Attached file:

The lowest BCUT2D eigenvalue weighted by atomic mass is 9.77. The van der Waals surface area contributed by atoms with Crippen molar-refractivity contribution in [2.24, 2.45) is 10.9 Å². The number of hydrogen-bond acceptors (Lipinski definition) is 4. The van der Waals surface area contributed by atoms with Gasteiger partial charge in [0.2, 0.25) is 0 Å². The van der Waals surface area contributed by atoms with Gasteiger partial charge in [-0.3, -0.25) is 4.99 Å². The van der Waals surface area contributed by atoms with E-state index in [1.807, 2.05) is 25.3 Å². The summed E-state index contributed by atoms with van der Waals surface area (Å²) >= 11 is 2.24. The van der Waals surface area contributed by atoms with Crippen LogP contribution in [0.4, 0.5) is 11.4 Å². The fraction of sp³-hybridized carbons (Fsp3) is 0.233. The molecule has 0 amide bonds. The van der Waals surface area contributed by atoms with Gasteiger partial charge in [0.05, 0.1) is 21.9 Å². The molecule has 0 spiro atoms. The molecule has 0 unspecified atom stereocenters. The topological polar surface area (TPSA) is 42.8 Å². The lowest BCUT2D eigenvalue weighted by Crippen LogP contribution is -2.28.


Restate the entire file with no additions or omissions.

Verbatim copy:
The lowest BCUT2D eigenvalue weighted by atomic mass is 9.77. The van der Waals surface area contributed by atoms with Crippen molar-refractivity contribution in [2.24, 2.45) is 10.9 Å². The number of hydrogen-bond acceptors (Lipinski definition) is 4. The van der Waals surface area contributed by atoms with Gasteiger partial charge in [0.2, 0.25) is 0 Å². The van der Waals surface area contributed by atoms with Gasteiger partial charge in [-0.3, -0.25) is 4.99 Å². The van der Waals surface area contributed by atoms with E-state index in [1.807, 2.05) is 25.3 Å². The summed E-state index contributed by atoms with van der Waals surface area (Å²) >= 11 is 2.24. The van der Waals surface area contributed by atoms with Crippen LogP contribution in [0.4, 0.5) is 11.4 Å². The fraction of sp³-hybridized carbons (Fsp3) is 0.233. The molecule has 0 amide bonds. The van der Waals surface area contributed by atoms with Gasteiger partial charge in [0.05, 0.1) is 21.9 Å². The molecule has 0 spiro atoms. The molecule has 0 unspecified atom stereocenters. The topological polar surface area (TPSA) is 42.8 Å². The lowest BCUT2D eigenvalue weighted by Crippen LogP contribution is -2.28.